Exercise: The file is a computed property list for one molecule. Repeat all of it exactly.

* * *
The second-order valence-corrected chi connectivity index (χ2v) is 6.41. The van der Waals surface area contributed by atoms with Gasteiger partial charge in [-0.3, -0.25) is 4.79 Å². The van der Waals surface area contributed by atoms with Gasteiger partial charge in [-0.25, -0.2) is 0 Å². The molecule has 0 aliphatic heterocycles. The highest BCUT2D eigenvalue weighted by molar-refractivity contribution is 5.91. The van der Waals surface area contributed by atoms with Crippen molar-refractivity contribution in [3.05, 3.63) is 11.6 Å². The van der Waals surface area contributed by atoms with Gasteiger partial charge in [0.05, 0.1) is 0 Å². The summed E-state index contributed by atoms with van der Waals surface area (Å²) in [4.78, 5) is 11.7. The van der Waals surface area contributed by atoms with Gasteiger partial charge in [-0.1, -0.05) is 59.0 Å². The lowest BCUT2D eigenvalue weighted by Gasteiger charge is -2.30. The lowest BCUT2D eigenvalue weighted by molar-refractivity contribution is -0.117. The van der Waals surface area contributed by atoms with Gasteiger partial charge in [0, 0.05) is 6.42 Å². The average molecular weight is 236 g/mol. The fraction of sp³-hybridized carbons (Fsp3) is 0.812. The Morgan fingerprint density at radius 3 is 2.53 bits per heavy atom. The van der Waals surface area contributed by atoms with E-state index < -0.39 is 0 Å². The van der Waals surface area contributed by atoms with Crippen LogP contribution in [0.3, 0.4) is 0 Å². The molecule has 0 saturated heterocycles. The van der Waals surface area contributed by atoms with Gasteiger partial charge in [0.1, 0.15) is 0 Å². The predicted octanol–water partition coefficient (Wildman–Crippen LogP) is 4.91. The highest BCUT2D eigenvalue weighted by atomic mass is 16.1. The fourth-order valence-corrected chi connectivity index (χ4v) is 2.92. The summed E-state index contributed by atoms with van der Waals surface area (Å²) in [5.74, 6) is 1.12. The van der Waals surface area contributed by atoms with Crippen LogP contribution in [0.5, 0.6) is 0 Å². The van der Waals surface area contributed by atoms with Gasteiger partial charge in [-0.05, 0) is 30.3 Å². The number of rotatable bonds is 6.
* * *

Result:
The second-order valence-corrected chi connectivity index (χ2v) is 6.41. The van der Waals surface area contributed by atoms with Gasteiger partial charge in [-0.3, -0.25) is 4.79 Å². The van der Waals surface area contributed by atoms with Gasteiger partial charge in [-0.25, -0.2) is 0 Å². The molecule has 0 aliphatic heterocycles. The highest BCUT2D eigenvalue weighted by molar-refractivity contribution is 5.91. The van der Waals surface area contributed by atoms with Crippen molar-refractivity contribution in [3.05, 3.63) is 11.6 Å². The van der Waals surface area contributed by atoms with Gasteiger partial charge in [0.05, 0.1) is 0 Å². The summed E-state index contributed by atoms with van der Waals surface area (Å²) in [4.78, 5) is 11.7. The van der Waals surface area contributed by atoms with Gasteiger partial charge in [-0.1, -0.05) is 59.0 Å². The lowest BCUT2D eigenvalue weighted by Gasteiger charge is -2.30. The lowest BCUT2D eigenvalue weighted by molar-refractivity contribution is -0.117. The van der Waals surface area contributed by atoms with Gasteiger partial charge in [0, 0.05) is 6.42 Å². The average molecular weight is 236 g/mol. The fraction of sp³-hybridized carbons (Fsp3) is 0.812. The Morgan fingerprint density at radius 3 is 2.53 bits per heavy atom. The van der Waals surface area contributed by atoms with E-state index < -0.39 is 0 Å². The van der Waals surface area contributed by atoms with Crippen LogP contribution in [0.3, 0.4) is 0 Å². The molecule has 0 saturated heterocycles. The van der Waals surface area contributed by atoms with Gasteiger partial charge in [0.1, 0.15) is 0 Å². The predicted octanol–water partition coefficient (Wildman–Crippen LogP) is 4.91. The highest BCUT2D eigenvalue weighted by atomic mass is 16.1. The fourth-order valence-corrected chi connectivity index (χ4v) is 2.92. The summed E-state index contributed by atoms with van der Waals surface area (Å²) in [5.74, 6) is 1.12. The van der Waals surface area contributed by atoms with Crippen LogP contribution in [0.5, 0.6) is 0 Å². The van der Waals surface area contributed by atoms with Gasteiger partial charge in [-0.05, 0) is 30.3 Å². The number of rotatable bonds is 6.